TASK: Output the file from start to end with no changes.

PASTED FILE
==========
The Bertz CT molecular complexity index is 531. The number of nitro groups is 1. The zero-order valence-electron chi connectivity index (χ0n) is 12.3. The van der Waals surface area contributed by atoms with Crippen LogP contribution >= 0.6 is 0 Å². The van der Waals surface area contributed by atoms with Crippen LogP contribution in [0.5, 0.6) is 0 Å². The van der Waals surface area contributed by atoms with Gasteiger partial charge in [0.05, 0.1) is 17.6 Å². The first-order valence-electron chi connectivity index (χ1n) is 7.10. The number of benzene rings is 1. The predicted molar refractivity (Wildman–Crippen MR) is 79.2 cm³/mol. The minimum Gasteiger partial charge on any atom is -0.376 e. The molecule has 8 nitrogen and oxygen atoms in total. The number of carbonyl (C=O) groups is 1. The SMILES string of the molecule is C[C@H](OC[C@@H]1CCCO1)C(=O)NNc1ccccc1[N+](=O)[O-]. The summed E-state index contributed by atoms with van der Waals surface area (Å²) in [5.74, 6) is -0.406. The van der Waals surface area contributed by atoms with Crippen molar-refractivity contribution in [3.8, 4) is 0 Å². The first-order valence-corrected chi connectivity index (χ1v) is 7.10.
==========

The Bertz CT molecular complexity index is 531. The number of nitro groups is 1. The zero-order valence-electron chi connectivity index (χ0n) is 12.3. The van der Waals surface area contributed by atoms with Crippen LogP contribution >= 0.6 is 0 Å². The van der Waals surface area contributed by atoms with Crippen LogP contribution in [0.5, 0.6) is 0 Å². The van der Waals surface area contributed by atoms with Gasteiger partial charge in [0.05, 0.1) is 17.6 Å². The first-order valence-electron chi connectivity index (χ1n) is 7.10. The number of benzene rings is 1. The predicted molar refractivity (Wildman–Crippen MR) is 79.2 cm³/mol. The minimum Gasteiger partial charge on any atom is -0.376 e. The molecule has 8 nitrogen and oxygen atoms in total. The number of carbonyl (C=O) groups is 1. The SMILES string of the molecule is C[C@H](OC[C@@H]1CCCO1)C(=O)NNc1ccccc1[N+](=O)[O-]. The summed E-state index contributed by atoms with van der Waals surface area (Å²) in [5.74, 6) is -0.406. The van der Waals surface area contributed by atoms with Crippen molar-refractivity contribution in [3.8, 4) is 0 Å². The first-order valence-corrected chi connectivity index (χ1v) is 7.10.